Giving a reform boost to the commodity futures market, the government Thursday cleared a Bill that seeks to provide more power including financial autonomy to regulator FMC and introduce new categories of products.
New Delhi: Giving a reform boost to the commodity futures market, the government Thursday cleared a Bill that seeks to provide more power including financial autonomy to regulator FMC and introduce new categories of products.
"The Cabinet has approved the Forward Contract Regulation Act (FCRA) Amendment Bill. It will give more teeth to FMC. Farmers will also be benefited," Food Minister K V Thomas said.
The FCRA Amendment Bill, introduced in Lok Sabha in December 2010, is expected to come for the passage in next session of Parliament, he said.
The amendment Bill seeks to give financial autonomy to Forward Markets Commission (FMC) by allowing it to levy fee for generating revenue and hire professionals to strengthen human resource and research capabilities.
The other salient features of the Bill include setting up of an Appelate Authority to guard against arbitrary regulatory decisions, introduction of products like option and weather/rainfall derivatives and penalty hike on defaulters to Rs 50 lakh from the existing Rs 25 lakh.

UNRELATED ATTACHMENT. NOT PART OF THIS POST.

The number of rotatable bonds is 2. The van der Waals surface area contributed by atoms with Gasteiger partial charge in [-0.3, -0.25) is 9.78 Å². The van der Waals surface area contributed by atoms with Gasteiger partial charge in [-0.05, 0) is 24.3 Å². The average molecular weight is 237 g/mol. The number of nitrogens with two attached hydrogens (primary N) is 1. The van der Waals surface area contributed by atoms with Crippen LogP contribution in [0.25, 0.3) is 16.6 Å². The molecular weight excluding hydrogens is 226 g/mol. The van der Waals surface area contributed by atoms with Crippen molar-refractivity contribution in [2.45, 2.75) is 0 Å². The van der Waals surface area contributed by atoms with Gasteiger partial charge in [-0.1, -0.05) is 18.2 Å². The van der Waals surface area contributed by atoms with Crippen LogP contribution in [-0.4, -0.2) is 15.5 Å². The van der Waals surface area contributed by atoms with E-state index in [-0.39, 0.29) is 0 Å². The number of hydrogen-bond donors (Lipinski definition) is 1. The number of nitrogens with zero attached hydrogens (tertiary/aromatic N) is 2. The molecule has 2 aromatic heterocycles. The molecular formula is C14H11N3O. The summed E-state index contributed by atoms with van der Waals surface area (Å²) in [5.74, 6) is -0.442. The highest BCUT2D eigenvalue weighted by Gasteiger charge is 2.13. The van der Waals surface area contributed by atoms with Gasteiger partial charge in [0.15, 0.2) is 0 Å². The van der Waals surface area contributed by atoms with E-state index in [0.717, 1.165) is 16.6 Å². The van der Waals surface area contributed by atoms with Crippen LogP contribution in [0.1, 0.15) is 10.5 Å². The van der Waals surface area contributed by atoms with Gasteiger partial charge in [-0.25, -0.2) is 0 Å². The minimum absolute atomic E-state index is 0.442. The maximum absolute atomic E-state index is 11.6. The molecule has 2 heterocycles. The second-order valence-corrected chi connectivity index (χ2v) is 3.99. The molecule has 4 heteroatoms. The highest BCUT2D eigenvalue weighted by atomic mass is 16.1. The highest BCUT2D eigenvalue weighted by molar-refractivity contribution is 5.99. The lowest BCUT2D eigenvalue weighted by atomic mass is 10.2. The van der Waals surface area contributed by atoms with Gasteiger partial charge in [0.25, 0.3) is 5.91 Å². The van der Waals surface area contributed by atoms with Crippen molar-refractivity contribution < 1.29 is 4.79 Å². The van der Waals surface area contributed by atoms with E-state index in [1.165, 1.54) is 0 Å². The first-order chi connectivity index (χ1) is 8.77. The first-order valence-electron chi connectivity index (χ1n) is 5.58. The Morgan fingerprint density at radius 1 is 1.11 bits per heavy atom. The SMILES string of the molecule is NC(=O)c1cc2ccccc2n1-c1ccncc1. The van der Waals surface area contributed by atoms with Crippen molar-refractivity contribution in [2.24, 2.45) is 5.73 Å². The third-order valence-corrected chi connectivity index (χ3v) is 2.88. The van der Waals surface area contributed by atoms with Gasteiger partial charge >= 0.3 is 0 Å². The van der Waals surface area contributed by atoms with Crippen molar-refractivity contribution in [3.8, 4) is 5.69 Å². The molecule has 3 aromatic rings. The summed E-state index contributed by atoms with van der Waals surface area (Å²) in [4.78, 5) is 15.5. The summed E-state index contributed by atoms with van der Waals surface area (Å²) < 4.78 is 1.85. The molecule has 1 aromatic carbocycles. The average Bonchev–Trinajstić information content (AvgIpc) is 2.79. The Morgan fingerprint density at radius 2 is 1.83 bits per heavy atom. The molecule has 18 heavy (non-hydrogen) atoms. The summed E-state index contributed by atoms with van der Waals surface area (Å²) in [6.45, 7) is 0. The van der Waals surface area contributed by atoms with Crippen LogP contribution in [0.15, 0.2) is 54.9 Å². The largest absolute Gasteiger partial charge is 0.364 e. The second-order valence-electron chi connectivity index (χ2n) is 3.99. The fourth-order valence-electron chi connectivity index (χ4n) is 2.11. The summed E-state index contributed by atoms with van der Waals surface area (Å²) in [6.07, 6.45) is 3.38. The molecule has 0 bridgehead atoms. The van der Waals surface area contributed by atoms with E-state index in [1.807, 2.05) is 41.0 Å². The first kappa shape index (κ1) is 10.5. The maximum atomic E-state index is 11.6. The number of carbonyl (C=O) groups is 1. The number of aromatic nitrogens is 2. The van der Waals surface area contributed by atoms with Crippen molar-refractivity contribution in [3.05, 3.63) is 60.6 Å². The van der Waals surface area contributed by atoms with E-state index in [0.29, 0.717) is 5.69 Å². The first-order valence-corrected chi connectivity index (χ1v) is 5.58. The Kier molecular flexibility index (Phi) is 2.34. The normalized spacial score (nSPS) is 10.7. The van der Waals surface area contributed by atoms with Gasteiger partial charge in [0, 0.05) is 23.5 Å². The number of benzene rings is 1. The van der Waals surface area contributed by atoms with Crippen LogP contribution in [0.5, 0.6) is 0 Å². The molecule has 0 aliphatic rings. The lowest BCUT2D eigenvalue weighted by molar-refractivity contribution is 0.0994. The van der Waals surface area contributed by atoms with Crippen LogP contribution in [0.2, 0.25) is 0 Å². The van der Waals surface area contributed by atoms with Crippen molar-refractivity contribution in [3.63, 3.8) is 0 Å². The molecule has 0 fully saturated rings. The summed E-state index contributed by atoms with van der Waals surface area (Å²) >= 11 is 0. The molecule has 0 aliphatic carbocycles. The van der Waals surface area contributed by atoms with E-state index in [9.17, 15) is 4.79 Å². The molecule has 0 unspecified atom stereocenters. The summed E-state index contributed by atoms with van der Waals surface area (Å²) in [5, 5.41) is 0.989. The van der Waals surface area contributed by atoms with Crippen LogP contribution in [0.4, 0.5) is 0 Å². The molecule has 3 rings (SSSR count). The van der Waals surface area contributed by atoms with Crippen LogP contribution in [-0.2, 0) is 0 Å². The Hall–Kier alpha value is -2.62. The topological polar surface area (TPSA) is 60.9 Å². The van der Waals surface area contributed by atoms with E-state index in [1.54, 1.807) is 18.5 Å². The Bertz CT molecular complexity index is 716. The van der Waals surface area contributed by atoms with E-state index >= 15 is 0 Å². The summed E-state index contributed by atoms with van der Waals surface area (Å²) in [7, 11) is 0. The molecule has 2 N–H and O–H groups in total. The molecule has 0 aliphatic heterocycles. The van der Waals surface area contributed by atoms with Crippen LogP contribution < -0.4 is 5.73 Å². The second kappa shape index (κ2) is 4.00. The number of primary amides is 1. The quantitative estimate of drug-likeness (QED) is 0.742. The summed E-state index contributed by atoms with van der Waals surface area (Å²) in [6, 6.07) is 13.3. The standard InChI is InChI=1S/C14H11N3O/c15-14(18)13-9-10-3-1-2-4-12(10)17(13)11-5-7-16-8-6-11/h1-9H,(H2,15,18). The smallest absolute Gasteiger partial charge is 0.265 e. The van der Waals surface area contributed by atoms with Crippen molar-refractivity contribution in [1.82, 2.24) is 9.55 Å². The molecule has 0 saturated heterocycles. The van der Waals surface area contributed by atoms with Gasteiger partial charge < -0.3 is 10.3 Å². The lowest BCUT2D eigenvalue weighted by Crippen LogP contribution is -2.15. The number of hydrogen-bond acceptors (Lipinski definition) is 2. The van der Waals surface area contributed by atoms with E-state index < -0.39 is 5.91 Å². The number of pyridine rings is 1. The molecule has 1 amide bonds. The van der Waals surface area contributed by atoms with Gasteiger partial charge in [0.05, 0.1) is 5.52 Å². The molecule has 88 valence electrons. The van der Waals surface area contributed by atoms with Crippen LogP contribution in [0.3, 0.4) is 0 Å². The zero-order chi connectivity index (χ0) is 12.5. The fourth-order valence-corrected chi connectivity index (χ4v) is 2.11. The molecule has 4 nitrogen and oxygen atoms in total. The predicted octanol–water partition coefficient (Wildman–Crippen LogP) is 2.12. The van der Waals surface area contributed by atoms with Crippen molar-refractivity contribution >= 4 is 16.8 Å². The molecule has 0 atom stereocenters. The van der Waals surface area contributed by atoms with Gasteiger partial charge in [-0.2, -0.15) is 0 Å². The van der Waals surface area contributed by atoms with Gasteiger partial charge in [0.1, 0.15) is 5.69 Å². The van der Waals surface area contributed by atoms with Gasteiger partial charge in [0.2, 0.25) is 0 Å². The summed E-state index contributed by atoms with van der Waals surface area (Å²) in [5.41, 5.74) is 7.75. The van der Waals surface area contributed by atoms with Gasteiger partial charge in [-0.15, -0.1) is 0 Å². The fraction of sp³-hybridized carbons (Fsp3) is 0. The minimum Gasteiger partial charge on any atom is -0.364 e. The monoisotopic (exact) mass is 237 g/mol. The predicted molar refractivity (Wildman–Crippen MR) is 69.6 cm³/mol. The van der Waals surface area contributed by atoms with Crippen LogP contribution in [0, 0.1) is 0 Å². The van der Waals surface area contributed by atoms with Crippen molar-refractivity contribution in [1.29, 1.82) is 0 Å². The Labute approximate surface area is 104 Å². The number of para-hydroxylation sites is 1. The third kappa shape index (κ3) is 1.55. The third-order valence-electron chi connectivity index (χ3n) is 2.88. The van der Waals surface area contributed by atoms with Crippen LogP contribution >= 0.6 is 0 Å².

The Bill also seeks to increase number of members of the Commission from four to nine and also raises the term of members and chairman from 60 years to 65 years.
The definition of commodity derivatives has also been amended. The bill has provision to give power to the Centre to issue direction on the matter of policy in order to supercede the FMC if need arise, sources said.
Hailing the decision, leading commodity bourse MCX Managing Director and CEO Shreekant Javalgekar said: "It is a major push for much needed policy reforms in the commodity market. This Bill, once approved, will bring the Indian commodity trade at par with global practices."
The Bill is vital for further development of commodity futures market, which touched Rs 181 lakh crore last fiscal from participation of 21 bourses.
NCDEX Managing Director and CEO R Ramasheshan said, "It is a welcome step and it is in the interest of agricultural market. This will give NCDEX the edge to link farmers to the national market."
Sources in the Food and Consumer Affairs Ministry, however, said that the Bill does not provide any provision to facilitate participation of investors like banks and foriegn institution investors (FIIs) in the commodity market.
"The decision on allowing institutional investors in commodity futures market would be taken after the passage of the bill," sources said.
At present, the country has five national and 16 regional level commodity exchanges in the country. Recently, the FMC gave approval to the Universal Commodity Exchange to operate as a national bourse.